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This chapter is from the book

Nexus Artifacts

Artifacts capture the results of work performed. They also provide transparency and opportunities for inspection and adaptation.

Product Backlog

There is a single Product Backlog for the entire Nexus and all of its Scrum Teams. Since a Nexus is organized a single product, it only has a single Product Owner, and that single Product Owner maintains a single Product Backlog. All teams pull work from this single artifact.

Nexus Goal

During the Nexus Sprint Planning meeting, the Product Owner discusses a goal for the Sprint. This is called the Nexus Goal. It is the sum of all the work and Sprint Goals of the individual Scrum Teams within the Nexus. The Nexus should demonstrate the functionality that it developed to achieve the Nexus Goal at the Nexus Sprint Review.

Nexus Sprint Backlog

The Nexus Sprint Backlog contains the PBIs that have cross-team dependencies or potential integration issues. It does not contain PBIs that have no dependencies, nor does it contain tasks from the individual Scrum Team Sprint Backlogs. It is used to highlight dependencies and the flow of work during the Sprint. It is updated at least daily, often as part of the Nexus Daily Scrum.

Integrated Increment

The Integrated Increment is the integrated aggregation of all work completed by all the Scrum Teams in a Nexus. The Integrated Increment must be usable and potentially releasable, which means it must meet the definition of “Done” agreed to by the Development Team. The Product Owner is a key stakeholder for it and defines the quality criteria that the Product Increment must meet. The Integrated Increment is inspected at the Nexus Sprint Review.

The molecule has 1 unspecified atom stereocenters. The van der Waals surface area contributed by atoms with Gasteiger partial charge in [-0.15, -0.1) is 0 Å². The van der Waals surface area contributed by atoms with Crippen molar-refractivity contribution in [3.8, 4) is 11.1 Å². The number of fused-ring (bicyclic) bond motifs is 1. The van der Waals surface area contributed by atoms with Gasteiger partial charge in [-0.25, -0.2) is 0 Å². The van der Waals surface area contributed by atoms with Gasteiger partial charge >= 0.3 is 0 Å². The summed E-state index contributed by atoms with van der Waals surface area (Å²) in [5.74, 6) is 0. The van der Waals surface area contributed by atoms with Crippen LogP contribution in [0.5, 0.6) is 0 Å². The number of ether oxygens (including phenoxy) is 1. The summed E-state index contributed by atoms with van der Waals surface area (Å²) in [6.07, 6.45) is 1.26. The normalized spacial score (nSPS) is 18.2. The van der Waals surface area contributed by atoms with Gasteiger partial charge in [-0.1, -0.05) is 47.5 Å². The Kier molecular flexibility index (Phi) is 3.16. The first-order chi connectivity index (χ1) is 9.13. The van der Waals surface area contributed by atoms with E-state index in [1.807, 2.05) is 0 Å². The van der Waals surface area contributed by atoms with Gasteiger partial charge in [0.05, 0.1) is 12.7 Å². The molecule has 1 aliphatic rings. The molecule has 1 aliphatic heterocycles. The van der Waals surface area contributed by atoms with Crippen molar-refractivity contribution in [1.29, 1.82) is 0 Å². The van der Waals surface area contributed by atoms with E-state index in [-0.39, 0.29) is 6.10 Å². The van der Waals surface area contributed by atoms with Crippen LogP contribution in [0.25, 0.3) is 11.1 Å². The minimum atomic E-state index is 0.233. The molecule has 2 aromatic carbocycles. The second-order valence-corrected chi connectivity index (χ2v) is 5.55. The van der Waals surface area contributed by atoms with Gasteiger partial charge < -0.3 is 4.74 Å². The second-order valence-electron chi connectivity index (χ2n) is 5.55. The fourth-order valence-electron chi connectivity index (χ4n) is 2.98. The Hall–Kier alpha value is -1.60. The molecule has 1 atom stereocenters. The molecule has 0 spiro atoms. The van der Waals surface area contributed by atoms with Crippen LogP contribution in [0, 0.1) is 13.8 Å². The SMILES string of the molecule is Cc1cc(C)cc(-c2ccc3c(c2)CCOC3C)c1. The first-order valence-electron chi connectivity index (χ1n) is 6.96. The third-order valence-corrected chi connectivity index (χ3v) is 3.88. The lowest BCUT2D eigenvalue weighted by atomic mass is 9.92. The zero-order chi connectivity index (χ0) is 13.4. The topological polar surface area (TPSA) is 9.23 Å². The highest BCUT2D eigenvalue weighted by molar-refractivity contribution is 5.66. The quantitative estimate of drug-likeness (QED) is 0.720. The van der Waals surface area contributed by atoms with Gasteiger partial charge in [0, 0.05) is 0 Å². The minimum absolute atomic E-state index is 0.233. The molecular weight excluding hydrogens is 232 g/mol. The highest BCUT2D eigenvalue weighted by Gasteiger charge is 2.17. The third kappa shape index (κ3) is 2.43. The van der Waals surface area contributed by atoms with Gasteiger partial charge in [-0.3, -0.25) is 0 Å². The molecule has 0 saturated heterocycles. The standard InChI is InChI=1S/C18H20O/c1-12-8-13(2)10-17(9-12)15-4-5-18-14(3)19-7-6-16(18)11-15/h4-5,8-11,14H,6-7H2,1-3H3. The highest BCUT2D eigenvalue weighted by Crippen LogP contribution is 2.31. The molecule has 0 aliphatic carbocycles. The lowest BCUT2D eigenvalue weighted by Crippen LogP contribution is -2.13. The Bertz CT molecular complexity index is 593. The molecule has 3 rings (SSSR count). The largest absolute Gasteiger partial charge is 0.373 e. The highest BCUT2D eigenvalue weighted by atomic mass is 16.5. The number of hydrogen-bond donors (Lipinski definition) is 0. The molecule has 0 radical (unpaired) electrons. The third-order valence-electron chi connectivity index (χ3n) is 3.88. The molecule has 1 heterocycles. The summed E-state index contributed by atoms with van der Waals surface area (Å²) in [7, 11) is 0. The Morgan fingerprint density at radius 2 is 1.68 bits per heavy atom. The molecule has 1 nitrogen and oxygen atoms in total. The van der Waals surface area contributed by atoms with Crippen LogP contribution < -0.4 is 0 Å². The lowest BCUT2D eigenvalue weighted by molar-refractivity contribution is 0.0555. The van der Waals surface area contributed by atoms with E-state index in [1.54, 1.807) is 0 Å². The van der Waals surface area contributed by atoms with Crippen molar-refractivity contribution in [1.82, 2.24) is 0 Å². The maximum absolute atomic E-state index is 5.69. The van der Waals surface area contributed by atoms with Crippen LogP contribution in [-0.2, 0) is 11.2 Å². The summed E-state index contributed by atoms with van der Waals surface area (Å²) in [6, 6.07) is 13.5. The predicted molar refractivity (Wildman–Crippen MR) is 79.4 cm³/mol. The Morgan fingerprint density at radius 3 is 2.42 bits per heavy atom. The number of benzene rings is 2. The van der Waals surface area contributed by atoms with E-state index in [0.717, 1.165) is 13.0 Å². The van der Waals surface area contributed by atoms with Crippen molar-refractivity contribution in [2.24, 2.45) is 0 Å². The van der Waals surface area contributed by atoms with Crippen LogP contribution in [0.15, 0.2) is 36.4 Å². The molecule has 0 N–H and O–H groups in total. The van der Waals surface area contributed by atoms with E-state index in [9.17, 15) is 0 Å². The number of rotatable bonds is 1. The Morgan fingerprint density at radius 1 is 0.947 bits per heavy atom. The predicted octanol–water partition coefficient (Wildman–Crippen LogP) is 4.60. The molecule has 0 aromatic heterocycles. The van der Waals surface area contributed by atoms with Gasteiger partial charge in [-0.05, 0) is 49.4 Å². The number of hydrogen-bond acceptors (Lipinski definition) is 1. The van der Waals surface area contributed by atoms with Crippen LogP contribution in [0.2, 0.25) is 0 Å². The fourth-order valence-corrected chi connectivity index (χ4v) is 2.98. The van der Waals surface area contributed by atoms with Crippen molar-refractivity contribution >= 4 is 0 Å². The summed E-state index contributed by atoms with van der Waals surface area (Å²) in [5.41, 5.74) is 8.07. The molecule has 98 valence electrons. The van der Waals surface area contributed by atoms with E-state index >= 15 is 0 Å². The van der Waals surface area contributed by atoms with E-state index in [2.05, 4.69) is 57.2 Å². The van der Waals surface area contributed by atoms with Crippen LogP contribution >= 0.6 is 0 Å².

Artifact Transparency

Just like Scrum, on which it builds, Nexus is based on transparency. The NIT works with the Scrum Teams in the Nexus, and the broader organization, to ensure that all Scrum and Nexus artifacts are visible and that the state of the Integrated Increment can be easily understood.

Decisions made based on the state of Nexus artifacts are only as effective as the level of artifact transparency. Incomplete or partial information will lead to incorrect or flawed decisions, making it difficult or impossible to guide the Nexus effectively to minimize risk and maximize value.

The greatest challenge a Nexus faces is detecting and resolving dependencies before technical debt accumulates to an unacceptable level. The test of unacceptable technical debt is when the Nexus tries to integrate the work from its Scrum Teams. When that integration fails, the unresolved dependencies remain hidden in the code and test base, lowering or negating the value of the software.

Definition of “Done” in Nexus

The NIT is responsible for a definition of “Done” that can be applied to the Integrated Increment developed each Sprint. All Scrum Teams of a Nexus adhere to this definition of “Done.”

The Increment is done only when it has been determined to be usable and potentially releasable by the Product Owner. A PBI can be considered done when that functionality has been successfully added to the product and integrated into the Increment.

All Scrum Teams are responsible for developing and integrating their work into an Increment that satisfies these attributes. Individual Scrum Teams may choose to apply a more stringent definition of “Done” within their own teams, but they cannot apply less rigorous criteria than agreed for the Increment.

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